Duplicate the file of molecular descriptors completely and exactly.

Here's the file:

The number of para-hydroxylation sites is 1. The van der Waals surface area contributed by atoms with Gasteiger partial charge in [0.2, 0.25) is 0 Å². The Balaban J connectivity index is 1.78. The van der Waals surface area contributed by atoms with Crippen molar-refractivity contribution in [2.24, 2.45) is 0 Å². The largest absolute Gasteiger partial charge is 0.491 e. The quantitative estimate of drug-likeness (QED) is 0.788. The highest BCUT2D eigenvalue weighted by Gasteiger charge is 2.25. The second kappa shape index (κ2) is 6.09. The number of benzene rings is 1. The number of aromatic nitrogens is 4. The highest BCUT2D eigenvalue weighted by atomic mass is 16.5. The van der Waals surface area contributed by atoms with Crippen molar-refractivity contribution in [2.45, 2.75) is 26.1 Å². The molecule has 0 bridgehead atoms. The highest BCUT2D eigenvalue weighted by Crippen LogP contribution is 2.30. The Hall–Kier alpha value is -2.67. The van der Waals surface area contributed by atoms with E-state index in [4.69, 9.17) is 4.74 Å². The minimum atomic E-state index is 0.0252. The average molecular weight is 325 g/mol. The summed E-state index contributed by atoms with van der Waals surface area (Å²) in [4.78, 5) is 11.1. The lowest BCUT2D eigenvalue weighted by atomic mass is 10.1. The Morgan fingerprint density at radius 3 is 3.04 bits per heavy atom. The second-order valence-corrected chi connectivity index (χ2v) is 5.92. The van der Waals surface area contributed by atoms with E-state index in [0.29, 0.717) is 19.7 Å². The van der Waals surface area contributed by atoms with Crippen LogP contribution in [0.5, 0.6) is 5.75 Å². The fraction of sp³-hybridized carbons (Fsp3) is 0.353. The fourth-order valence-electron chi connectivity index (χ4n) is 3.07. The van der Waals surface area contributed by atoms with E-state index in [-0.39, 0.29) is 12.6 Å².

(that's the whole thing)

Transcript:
The number of para-hydroxylation sites is 1. The van der Waals surface area contributed by atoms with Gasteiger partial charge in [0.2, 0.25) is 0 Å². The Balaban J connectivity index is 1.78. The van der Waals surface area contributed by atoms with Crippen molar-refractivity contribution in [2.24, 2.45) is 0 Å². The largest absolute Gasteiger partial charge is 0.491 e. The quantitative estimate of drug-likeness (QED) is 0.788. The highest BCUT2D eigenvalue weighted by Gasteiger charge is 2.25. The second kappa shape index (κ2) is 6.09. The number of benzene rings is 1. The number of aromatic nitrogens is 4. The highest BCUT2D eigenvalue weighted by atomic mass is 16.5. The van der Waals surface area contributed by atoms with Crippen molar-refractivity contribution in [2.45, 2.75) is 26.1 Å². The molecule has 0 bridgehead atoms. The highest BCUT2D eigenvalue weighted by Crippen LogP contribution is 2.30. The Hall–Kier alpha value is -2.67. The van der Waals surface area contributed by atoms with E-state index in [4.69, 9.17) is 4.74 Å². The minimum atomic E-state index is 0.0252. The average molecular weight is 325 g/mol. The summed E-state index contributed by atoms with van der Waals surface area (Å²) in [4.78, 5) is 11.1. The lowest BCUT2D eigenvalue weighted by atomic mass is 10.1. The Morgan fingerprint density at radius 3 is 3.04 bits per heavy atom. The second-order valence-corrected chi connectivity index (χ2v) is 5.92. The van der Waals surface area contributed by atoms with E-state index in [0.29, 0.717) is 19.7 Å². The van der Waals surface area contributed by atoms with Crippen LogP contribution in [0.5, 0.6) is 5.75 Å². The fraction of sp³-hybridized carbons (Fsp3) is 0.353. The fourth-order valence-electron chi connectivity index (χ4n) is 3.07. The van der Waals surface area contributed by atoms with E-state index in [-0.39, 0.29) is 12.6 Å².